Pathology 2

  1. Neoplasia
    • -new growth of abnormal tissue
    • -serves no physiologic function
    • -has the ability to replicate without growth factors
    • -75%-90% of human neoplasia is due to enviromental factors
    • -neoplastic transformations involves somatic mutations of DNA

  2. "tumors" are denotes by what suffix
  3. carcinoma
    epithelial malignancies
  4. sarcoma
    mesenchymal/ connective tissue malignancies
  5. melanoma
    malignant neoplasm of melanocytes
  6. lymphoma
    malignant neoplasm
  7. glioma
    malignant neoplasms of supporting tissue of the CNS
  8. blastoma
    malignant tumors arising from early, partially differentiated embryonal tissue
  9. teratoma
    neoplasm which contains cell from more than one embryonic germ cell layer and may be benign or malignant
  10. hamartoma
    is a non-neoplastic "tumor" that represents abnormal overgrowth or differentiation of cells native to the tissue of origin
  11. choristoma
    refers to the presence of normal tissue in an abnormal location
  12. hematoma
    coagulated blood non-neoplastic
  13. granuloma
    chronic inflammation
  14. squamous
    skin and mucosal tissue
  15. adeno
    grandular and all other epithelium except: squamous and transitional
  16. transitional
    urinary tract
  17. fibro
    fibrous connective tissue
  18. leiomyo
    smooth muscle
  19. rhabdomyo
    skeletal muscle
  20. lipo-
    adipose tissue
  21. chondro
  22. osteo
  23. hemangio-
    blood vessel
  24. lymphangio
    lymphatic vessel
  25. scirrhous
  26. medullary
  27. colloid
    gelatinous, mucinous
  28. cystic
    fluid or gas filled space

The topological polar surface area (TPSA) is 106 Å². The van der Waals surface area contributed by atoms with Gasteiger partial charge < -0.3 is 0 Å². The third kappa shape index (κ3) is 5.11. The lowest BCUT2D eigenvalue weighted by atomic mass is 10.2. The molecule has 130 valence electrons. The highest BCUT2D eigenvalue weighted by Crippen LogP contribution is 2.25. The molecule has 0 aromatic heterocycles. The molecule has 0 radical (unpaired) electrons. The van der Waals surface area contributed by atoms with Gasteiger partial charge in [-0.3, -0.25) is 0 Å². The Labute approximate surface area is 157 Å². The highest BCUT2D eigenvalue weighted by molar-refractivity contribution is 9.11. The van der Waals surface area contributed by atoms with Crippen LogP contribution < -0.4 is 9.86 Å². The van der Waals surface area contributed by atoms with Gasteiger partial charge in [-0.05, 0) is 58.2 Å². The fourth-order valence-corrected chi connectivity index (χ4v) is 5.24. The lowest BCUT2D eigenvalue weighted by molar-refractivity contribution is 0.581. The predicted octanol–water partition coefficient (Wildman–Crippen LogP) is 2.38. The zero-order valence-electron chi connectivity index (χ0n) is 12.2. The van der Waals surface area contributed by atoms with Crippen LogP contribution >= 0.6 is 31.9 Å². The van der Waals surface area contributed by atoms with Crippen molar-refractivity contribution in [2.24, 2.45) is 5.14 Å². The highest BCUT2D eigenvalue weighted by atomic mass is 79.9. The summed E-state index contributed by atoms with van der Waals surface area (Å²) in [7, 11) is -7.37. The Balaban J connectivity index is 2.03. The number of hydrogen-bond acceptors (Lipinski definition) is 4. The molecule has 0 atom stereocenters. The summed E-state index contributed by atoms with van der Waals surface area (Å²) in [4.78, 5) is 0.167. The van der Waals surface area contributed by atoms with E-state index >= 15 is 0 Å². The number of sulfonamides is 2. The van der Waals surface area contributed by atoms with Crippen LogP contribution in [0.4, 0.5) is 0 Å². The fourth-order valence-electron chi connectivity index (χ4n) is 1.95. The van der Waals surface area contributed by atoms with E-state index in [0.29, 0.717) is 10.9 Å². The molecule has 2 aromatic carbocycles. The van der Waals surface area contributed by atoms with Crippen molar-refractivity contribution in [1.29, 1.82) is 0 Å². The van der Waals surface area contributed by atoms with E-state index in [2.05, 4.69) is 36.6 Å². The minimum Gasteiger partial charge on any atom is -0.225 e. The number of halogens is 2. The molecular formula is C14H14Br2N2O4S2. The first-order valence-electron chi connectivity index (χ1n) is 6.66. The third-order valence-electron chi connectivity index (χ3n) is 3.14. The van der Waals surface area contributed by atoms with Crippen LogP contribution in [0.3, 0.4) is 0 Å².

29. papillary
    forming "nipple-like" projections
  30. villous
    forming shaggy, "finger-like" projections
  31. tubular
    forming cylindrical tubules
  32. cribriform
    pierced by small holes

  33. Benign v. Malignant
    • -cellular morphology
    • -cellular differentiation
    • -rate of growth
    • -manner of growth
    • -ability to metastasize
  34. Benign v. Malignant
    -Cellular morphology
    • - nuclear pleomorphism (due to alterations in the cell cytoskeleton
    • -increased nuclear/ cytoplamic ratio
    • -not well defined boundry
    • - loss of normal function
    • - loss of organization
  35. Benign v. Malignant
    -cellular differentiation
    • -refers to the extent to which neoplastic cells resemble their cell of origin histologically
    • -malignant cells: show abnormalities in the number or structure of chromosomes
  36. Benign v. Malignant
    -rate of growth
    • Benign: normal gowth or regress
    • Malignant: growth rate is faster, and usually does not regress or cease growth
  37. Benign v. Malignant
    -manner of growth
    • -benign: grow by expansion and tend to compress the surrounding tissue into a capsule
    • -malignant: growth by infiltration and invasion of the surrounding tissue and not confined
  38. Benign v. malignant
    • Bening: does NOT metastasize
    • Malignant: ALL have metastatic potential
  39. How does metastsis occur:
    • Lymphatic dissemination: most common, systemic disease (carcinomas)
    • Hematogenous dissemination- characteristic of connective tissue neoplasms (sarcoma)
    • Transcoelomic seeding-coelomic (peritoneal, pleural) surfaces. spread by touch
    • Traumatic seeding-cutting into malignant tumors may detach and carry small portions of the tumor to other sites
  40. Clinical significance -anatomic location
    Benign and malignant tumors can both have serious affect due to location
  41. Clinical Significance- local effects
    Both benign and malignant neoplasms may cause compression of surrounding structures.
  42. Clinical Significance- systemic effect
    Some tumors (benign or malignant) may produce hormones or hormone-like substances that can have systemic effects
  43. Intrinsic factors that contribute to neoplasias
    • genetics
    • race
    • gender
    • age
  44. External factors that can increase risk of neoplasms
    • sun exposure
    • radiation
    • food
    • smoking
  45. Neoplasia
    Carcinogenic Agents- chemicals
    • Initiation: DNA changes
    • Promotion: growth stimulation
    • Conversion: promoter independence
    • Progression: continues DNA changes
  46. Neoplasis
    -Carcinogenic Agents- radiation
    • Produces free radicals
    • alters protein
    • DNA damage
    • -point mutation
    • -transclutions
    • -strand breaks
  47. Neoplasia
    Carcinogenic Agents- Viruses
    • Both DNA and RNA viruses
    • Transduction